Starting on Tuesday your trip to the grocery store or pharmacy will require the use of a face mask — that’s everyone visiting a store and working there.
Governor Carney issued his 13th amendment to the State of Emergency declaration late this afternoon requiring face coverings in public settings including grocery stores, convenience stores, pharmacies, doctor’s offices, and while using public transportation.
The order goes into effect at 8 am on Tuesday, April 28. The order applies only to people age 13 years and older.
Some businesses may scramble to comply with the order — many businesses right now don’t have masks for all employees, and costs for supplying those masks for employees will be absorbed by the employer.
By 8:00 a.m. on Friday, May 1, businesses must:
- Require employees to wear a face covering while working in areas open to the public and in areas where coming within 6 feet of other staff is likely.
- Provide, at the business’ expense, face coverings and hand sanitizer for their employees.
- Deny entry to individuals who do not have a face covering – or if one is not available for them.
- If any business denying entry is providing medication, medical supplies, or food, the business must provide alternate methods of pickup or delivery.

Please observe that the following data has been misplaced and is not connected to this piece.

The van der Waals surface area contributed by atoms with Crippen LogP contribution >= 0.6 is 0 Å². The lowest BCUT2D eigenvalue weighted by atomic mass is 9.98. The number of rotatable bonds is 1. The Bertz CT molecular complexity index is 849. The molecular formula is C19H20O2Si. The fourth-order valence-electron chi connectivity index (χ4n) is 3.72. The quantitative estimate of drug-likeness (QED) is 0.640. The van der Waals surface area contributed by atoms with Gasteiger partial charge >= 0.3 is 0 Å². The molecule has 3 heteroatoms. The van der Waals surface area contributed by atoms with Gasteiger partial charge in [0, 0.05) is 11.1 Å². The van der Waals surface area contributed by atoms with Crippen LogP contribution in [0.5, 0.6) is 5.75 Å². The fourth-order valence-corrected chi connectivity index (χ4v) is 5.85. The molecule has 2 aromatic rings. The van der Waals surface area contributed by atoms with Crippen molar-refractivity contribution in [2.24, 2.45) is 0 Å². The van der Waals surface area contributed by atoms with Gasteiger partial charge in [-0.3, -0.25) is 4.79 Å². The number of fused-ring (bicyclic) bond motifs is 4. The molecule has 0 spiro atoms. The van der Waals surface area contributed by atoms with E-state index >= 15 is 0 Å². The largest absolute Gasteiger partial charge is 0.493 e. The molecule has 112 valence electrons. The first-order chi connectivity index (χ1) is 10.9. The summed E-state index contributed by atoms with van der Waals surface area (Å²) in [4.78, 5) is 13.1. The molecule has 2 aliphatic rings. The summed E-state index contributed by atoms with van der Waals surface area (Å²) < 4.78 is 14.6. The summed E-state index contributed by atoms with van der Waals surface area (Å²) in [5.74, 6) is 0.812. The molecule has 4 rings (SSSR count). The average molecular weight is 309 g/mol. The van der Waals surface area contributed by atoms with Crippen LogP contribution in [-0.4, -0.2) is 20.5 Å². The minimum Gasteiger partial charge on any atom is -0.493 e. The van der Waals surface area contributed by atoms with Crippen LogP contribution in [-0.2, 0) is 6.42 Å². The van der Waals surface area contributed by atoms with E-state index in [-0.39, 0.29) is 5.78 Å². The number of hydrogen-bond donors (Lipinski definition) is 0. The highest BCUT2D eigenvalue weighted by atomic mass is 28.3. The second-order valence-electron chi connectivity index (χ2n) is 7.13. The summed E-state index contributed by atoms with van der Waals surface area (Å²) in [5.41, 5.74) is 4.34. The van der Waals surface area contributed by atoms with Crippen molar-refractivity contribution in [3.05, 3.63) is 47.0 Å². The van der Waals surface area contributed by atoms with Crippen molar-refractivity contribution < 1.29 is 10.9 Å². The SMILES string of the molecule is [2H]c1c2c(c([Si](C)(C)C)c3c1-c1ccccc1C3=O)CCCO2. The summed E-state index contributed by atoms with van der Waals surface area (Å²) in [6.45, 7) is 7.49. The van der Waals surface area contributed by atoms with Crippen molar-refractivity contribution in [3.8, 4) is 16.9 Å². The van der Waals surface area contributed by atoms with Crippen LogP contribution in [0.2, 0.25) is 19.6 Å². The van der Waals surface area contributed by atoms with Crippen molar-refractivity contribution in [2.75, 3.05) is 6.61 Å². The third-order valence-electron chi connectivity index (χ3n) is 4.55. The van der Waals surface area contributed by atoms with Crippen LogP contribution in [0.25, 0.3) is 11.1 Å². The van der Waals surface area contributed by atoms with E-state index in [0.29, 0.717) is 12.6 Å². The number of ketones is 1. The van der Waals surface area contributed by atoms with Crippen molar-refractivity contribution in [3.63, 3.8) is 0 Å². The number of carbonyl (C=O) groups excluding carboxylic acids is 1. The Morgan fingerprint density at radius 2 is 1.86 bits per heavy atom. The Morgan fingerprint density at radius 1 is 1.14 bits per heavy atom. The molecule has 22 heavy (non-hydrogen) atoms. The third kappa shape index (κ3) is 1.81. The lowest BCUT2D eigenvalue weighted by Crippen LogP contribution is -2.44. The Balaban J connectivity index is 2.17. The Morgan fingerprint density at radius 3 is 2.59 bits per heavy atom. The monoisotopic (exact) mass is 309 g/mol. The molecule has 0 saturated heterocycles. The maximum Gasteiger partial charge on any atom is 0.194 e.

Pennsylvania already requires essential businesses to provide masks, and their customers are also required to wear them. And Maryland requires all people over the age of 9 to wear masks.
You can learn how to make face coverings and understand proper usage by visiting the state’s coronavirus website.
A TSD reader shared this video showing simple steps to making your own mask:
Governor John Carney said his latest action was guided by science and intended to save lives by reducing transmission of the disease. “But wearing a face covering is not permission to go out in public more often. Delawareans should stay home unless it’s absolutely necessary to go out for essential work or essential items,” he said.
Governor Carney’s State of Emergency has the full force and effect of law, including the stay-at-home order, and mandatory quarantine for out-of-state travelers. Violations of the emergency order, or any of its modifications, constitute a criminal offense.